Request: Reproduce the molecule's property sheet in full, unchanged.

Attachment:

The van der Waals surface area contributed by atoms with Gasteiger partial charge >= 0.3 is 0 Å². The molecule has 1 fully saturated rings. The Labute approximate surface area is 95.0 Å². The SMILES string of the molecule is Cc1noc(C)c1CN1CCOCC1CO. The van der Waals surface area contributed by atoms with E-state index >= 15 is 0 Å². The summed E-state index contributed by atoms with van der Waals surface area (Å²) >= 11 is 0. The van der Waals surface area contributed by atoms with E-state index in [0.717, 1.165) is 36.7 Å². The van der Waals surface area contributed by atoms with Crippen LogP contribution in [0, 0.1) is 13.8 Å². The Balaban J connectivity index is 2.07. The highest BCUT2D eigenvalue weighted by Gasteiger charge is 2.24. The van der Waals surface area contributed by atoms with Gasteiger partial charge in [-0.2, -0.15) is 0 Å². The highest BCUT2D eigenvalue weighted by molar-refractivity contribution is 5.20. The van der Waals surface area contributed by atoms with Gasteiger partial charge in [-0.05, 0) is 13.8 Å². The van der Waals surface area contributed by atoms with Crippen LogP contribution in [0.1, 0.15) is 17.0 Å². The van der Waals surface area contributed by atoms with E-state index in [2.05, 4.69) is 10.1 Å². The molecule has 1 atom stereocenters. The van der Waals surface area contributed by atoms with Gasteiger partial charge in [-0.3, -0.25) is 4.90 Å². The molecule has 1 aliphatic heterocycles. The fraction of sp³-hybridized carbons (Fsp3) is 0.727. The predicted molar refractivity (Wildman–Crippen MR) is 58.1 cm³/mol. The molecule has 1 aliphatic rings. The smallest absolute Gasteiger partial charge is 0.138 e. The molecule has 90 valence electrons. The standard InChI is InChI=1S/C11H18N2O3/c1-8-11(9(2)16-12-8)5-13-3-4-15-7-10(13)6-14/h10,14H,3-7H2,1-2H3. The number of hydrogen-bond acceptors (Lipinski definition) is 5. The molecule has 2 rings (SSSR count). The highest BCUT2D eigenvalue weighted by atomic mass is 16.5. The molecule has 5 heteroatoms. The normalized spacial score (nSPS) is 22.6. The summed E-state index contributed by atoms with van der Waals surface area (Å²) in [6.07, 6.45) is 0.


The van der Waals surface area contributed by atoms with Gasteiger partial charge >= 0.3 is 0 Å². The molecule has 1 fully saturated rings. The Labute approximate surface area is 95.0 Å². The SMILES string of the molecule is Cc1noc(C)c1CN1CCOCC1CO. The van der Waals surface area contributed by atoms with E-state index >= 15 is 0 Å². The summed E-state index contributed by atoms with van der Waals surface area (Å²) >= 11 is 0. The van der Waals surface area contributed by atoms with E-state index in [0.717, 1.165) is 36.7 Å². The van der Waals surface area contributed by atoms with Crippen LogP contribution in [0, 0.1) is 13.8 Å². The Balaban J connectivity index is 2.07. The highest BCUT2D eigenvalue weighted by Gasteiger charge is 2.24. The van der Waals surface area contributed by atoms with Gasteiger partial charge in [-0.2, -0.15) is 0 Å². The highest BCUT2D eigenvalue weighted by molar-refractivity contribution is 5.20. The van der Waals surface area contributed by atoms with Gasteiger partial charge in [-0.05, 0) is 13.8 Å². The van der Waals surface area contributed by atoms with Crippen LogP contribution in [0.1, 0.15) is 17.0 Å². The van der Waals surface area contributed by atoms with E-state index in [2.05, 4.69) is 10.1 Å². The molecule has 1 atom stereocenters. The van der Waals surface area contributed by atoms with Gasteiger partial charge in [-0.3, -0.25) is 4.90 Å². The molecule has 1 aliphatic heterocycles. The fraction of sp³-hybridized carbons (Fsp3) is 0.727. The predicted molar refractivity (Wildman–Crippen MR) is 58.1 cm³/mol. The molecule has 1 aliphatic rings. The smallest absolute Gasteiger partial charge is 0.138 e. The molecule has 90 valence electrons. The standard InChI is InChI=1S/C11H18N2O3/c1-8-11(9(2)16-12-8)5-13-3-4-15-7-10(13)6-14/h10,14H,3-7H2,1-2H3. The number of hydrogen-bond acceptors (Lipinski definition) is 5. The molecule has 2 rings (SSSR count). The highest BCUT2D eigenvalue weighted by atomic mass is 16.5. The molecule has 5 heteroatoms. The normalized spacial score (nSPS) is 22.6. The summed E-state index contributed by atoms with van der Waals surface area (Å²) in [6.07, 6.45) is 0.